Casual Players Alliance Latest Article Replies:
   The Comboist Manifesto Volume ... - by Spiderman (Sep 18, 2:29 PM)
   Whatsthepoint-Fireball: Huh? - by Spiderman (Apr 21, 7:41 PM)
   The Counter-Column: Making it ... - by Turgy22 (Apr 1, 12:06 AM)
   The Counter-Column: Making it ... - by Stephen Bahl (Mar 31, 6:23 PM)
[more]
Submit An Article!

Navigation
 Home
 Community Forums
 Chat
 Members
 Mission Statement
 Join
 Voting Booth
 Articles
     Weekly Articles
     Decks
     Issues & Rants
     Other
     Variants
     Fiction
 Links

Email
  Username:
  Password:
Get free email @cpa-mail.net!


Coldsnap Draft: Snappy titles are hard to think up
By Kevin Callahan
I recently went to a triple coldsnap draft. I did a fair amount of reading on the subject and it was interesting to relate that information to the actual drafting as none of it was much help. I ended up drafting an awkward color combination due to some bombs that I opened.

I drafted Red/Black. Going in, I knew I liked black, but I was planning on combining it with white or maybe green or blue but definately not red. I liked Feast of Flesh, Grim Harvest, and Zombie Musher, all of which helped me out a lot, especially because I nabbed five Feasts. I guess Black just wasn't a big color at my table. Red just isn't that exciting on the common level in coldsnap. At least not to me. You need to draft snow, or four surging flames for it to be exciting.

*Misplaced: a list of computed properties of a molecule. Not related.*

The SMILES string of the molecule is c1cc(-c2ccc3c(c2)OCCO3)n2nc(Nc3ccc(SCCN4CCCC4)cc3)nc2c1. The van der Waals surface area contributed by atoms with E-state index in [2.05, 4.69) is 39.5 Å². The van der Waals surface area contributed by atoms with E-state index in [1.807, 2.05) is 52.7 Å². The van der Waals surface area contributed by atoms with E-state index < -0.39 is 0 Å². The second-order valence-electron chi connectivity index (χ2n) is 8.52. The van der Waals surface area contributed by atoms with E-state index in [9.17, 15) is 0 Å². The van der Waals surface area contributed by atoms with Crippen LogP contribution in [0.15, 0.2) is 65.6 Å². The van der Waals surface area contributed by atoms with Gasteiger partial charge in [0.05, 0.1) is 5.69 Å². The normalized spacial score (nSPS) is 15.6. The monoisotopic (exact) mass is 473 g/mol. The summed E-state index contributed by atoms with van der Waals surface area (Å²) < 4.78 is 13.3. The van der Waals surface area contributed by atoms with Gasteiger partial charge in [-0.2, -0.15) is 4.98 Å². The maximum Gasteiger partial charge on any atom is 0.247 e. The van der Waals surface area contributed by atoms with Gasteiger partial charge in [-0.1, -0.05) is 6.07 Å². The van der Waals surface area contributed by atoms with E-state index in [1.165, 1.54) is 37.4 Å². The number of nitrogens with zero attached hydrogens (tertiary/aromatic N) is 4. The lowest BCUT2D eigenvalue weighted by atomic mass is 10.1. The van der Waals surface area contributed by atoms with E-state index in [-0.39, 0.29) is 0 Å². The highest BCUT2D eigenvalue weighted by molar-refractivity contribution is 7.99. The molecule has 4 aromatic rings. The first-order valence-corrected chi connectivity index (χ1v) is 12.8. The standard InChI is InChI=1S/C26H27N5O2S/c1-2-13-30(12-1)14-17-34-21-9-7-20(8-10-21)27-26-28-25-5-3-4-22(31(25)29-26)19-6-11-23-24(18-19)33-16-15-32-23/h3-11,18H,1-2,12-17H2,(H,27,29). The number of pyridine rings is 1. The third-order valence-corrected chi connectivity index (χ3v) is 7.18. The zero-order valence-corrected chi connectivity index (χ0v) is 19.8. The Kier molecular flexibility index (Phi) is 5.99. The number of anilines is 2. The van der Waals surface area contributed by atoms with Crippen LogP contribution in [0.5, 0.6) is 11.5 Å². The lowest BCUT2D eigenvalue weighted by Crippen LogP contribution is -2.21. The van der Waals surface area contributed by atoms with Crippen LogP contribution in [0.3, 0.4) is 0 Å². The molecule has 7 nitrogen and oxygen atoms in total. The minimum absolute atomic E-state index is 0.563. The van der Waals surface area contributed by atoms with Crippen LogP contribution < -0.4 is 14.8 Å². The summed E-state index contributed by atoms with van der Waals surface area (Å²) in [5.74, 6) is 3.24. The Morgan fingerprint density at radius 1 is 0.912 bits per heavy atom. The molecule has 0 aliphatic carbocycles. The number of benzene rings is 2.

My first round pick was a Tresserhorn Sinks. I locked in my colors with a snow land. I sort of wish I had taken something else, because if I hadn't taken red mana, I may have been able to pass the Rimescale Dragon that got passed to me next round. But I did, so I took it. Rimescale Dragon seems like a really sexy pick. Once it hits play it taps down your opponents creatures then swings for the win, for a measley seven mana. I told myself that maindecking it would be okay as long as I got it into play once. Well I didn't. There were several times when it sat in my hand as I got beat to death. I also got three Skreds those work pretty well, but I valued snow things lower than I valued black things that I read about in articles like this one.

Disciple of Tevash Szat was the number one black common according to one guy, and I am not downright disagreeing with him, but I didn't find him all that impressive. I got three of him. When I should have gotten smaller creatures. I passed so many Rimebound Dead. I easily could have drafted four of him and had an early defender while I waited for more solid beatsticks like Zombie Musher. He works surprisingly well in this format. and speaking of smaller creatures, don't underestimate Krovikan Scoundrel. He is cheap, rarely drafted, and has two power. He could be an early creature trade. Bulduvian Fallen is another great card for this deck and I managed to grab two.